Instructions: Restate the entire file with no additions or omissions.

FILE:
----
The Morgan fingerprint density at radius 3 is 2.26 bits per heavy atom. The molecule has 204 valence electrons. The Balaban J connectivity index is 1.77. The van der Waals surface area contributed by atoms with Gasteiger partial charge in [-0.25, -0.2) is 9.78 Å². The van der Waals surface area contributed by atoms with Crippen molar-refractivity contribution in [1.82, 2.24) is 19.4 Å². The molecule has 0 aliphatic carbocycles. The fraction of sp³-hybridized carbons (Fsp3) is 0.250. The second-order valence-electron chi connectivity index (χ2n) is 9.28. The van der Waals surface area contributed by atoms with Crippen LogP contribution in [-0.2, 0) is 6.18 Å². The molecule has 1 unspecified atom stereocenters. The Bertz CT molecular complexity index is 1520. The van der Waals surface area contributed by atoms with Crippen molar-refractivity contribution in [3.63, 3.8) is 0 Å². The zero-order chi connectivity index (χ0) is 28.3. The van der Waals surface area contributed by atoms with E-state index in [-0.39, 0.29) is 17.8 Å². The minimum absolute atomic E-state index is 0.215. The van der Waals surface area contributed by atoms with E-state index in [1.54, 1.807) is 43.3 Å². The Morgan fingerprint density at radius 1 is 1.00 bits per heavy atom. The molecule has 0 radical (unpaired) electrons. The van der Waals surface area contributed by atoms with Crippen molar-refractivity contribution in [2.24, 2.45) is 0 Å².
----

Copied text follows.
The Morgan fingerprint density at radius 3 is 2.26 bits per heavy atom. The molecule has 204 valence electrons. The Balaban J connectivity index is 1.77. The van der Waals surface area contributed by atoms with Gasteiger partial charge in [-0.25, -0.2) is 9.78 Å². The van der Waals surface area contributed by atoms with Crippen molar-refractivity contribution in [1.82, 2.24) is 19.4 Å². The molecule has 0 aliphatic carbocycles. The fraction of sp³-hybridized carbons (Fsp3) is 0.250. The second-order valence-electron chi connectivity index (χ2n) is 9.28. The van der Waals surface area contributed by atoms with Crippen LogP contribution in [-0.2, 0) is 6.18 Å². The molecule has 1 unspecified atom stereocenters. The Bertz CT molecular complexity index is 1520. The van der Waals surface area contributed by atoms with Crippen molar-refractivity contribution in [3.63, 3.8) is 0 Å². The zero-order chi connectivity index (χ0) is 28.3. The van der Waals surface area contributed by atoms with E-state index in [-0.39, 0.29) is 17.8 Å². The minimum absolute atomic E-state index is 0.215. The van der Waals surface area contributed by atoms with E-state index in [1.54, 1.807) is 43.3 Å². The Morgan fingerprint density at radius 1 is 1.00 bits per heavy atom. The molecule has 0 radical (unpaired) electrons. The van der Waals surface area contributed by atoms with Crippen molar-refractivity contribution in [2.24, 2.45) is 0 Å².